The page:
Pericarditis is a condition often related to myocarditis, and involves swelling and inflammation of the pericardium, a sac-like structure with two thin layers of tissue that surround the heart to hold it in place and help it function properly. Pericarditis can progress and lead to severe complications, including cardiac tamponade, which results from too much fluid in the pericardium that can cause a sharp drop in blood pressure and can be fatal; and chronic constrictive pericarditis, when scar-like tissue develops in the pericardium causing it to become stiff, affecting the heart’s ability to contract. Symptoms of pericarditis are sharp, stabbing chest pain that comes on suddenly; fever; weakness; and trouble breathing or shortness of breath. Approximately 45,000 people in the U.S. are hospitalized with pericarditis each year.
TYPICAL VACCINE- RELATED SYMPTOMS
According to the CDC, typical COVID-19 vaccine symptoms are tiredness, headache, muscle pain, chills, fever and nausea. Symptoms typically appear within 24 – 48 hours and usually pass within 36-48 hours after receiving the vaccine. If symptoms are severe and include difficulty breathing, seek immediate medical attention – call 911 or go to the nearest emergency room.
- Multimedia is available on the right column of the release link
- Questions About COVID-19 Vaccination
- It’s Up to You: COVID-19 Vaccine Initiative
- Vaccines for all adults and adolescents pave way to loosen masks, social distancing restrictions
- Guidance on treatment for rare blood clots and low platelets related to the COVID-19 vaccine
- CVST and blood clots related to the J&J COVID-19 vaccine: know the signs and symptoms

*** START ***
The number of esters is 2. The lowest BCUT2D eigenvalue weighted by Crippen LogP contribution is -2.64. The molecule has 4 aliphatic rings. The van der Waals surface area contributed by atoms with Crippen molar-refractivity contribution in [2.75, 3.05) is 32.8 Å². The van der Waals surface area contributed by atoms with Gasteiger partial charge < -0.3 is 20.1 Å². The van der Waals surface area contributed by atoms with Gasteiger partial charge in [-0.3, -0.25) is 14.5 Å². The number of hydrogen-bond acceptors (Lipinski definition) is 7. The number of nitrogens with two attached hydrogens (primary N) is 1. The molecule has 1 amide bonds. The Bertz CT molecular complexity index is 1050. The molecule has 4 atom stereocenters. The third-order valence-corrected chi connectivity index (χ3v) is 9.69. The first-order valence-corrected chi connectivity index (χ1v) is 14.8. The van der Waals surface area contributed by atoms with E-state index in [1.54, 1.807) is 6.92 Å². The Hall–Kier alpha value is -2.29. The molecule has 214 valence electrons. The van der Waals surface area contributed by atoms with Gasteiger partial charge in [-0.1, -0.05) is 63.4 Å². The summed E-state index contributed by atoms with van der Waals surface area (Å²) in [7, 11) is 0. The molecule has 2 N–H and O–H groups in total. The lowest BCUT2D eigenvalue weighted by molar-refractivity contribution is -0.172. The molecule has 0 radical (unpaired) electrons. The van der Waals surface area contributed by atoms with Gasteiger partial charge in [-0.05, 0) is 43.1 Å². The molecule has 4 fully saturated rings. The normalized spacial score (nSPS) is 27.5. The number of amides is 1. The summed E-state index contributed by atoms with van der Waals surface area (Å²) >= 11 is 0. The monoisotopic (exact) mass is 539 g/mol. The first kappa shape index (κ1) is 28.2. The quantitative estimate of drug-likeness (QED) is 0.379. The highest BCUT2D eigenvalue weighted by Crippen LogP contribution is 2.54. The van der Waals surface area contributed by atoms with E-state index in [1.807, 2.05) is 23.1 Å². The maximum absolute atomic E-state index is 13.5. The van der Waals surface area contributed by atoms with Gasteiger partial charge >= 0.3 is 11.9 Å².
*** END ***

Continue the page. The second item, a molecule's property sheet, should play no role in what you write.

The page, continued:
- Research about CVST published in the AHA’s journal Stroke
- For more information visit: www.heart.org/pandemic
- Follow AHA/ASA news on Twitter @HeartNews
The Association receives funding primarily from individuals. Foundations and corporations (including pharmaceutical, device manufacturers and other companies) also make donations and fund specific Association programs and events. The Association has strict policies to prevent these relationships from influencing the science content. Revenues from pharmaceutical and biotech companies, device manufacturers and health insurance providers are available here, and the Association’s overall financial information is available here.
About the American Heart Association/American Stroke Association
The American Heart Association is a relentless force for a world of longer, healthier lives and includes the American Stroke Association. We are dedicated to ensuring equitable health in all communities. Through collaboration with numerous organizations, and powered by millions of volunteers, we fund innovative research, advocate for the public's health and share lifesaving resources. The Dallas-based organization has been a leading source of health information for nearly a century. Connect with us on heart.org, Facebook, Twitter or by calling 1-800-AHA-USA1.
For Media Inquiries: 214-706-1173, AHACommunications@heart.org
Michelle Kirkwood: 703-457-7838, email@example.com
Public Inquiries: 1-800-AHA-USA1 (242-8721)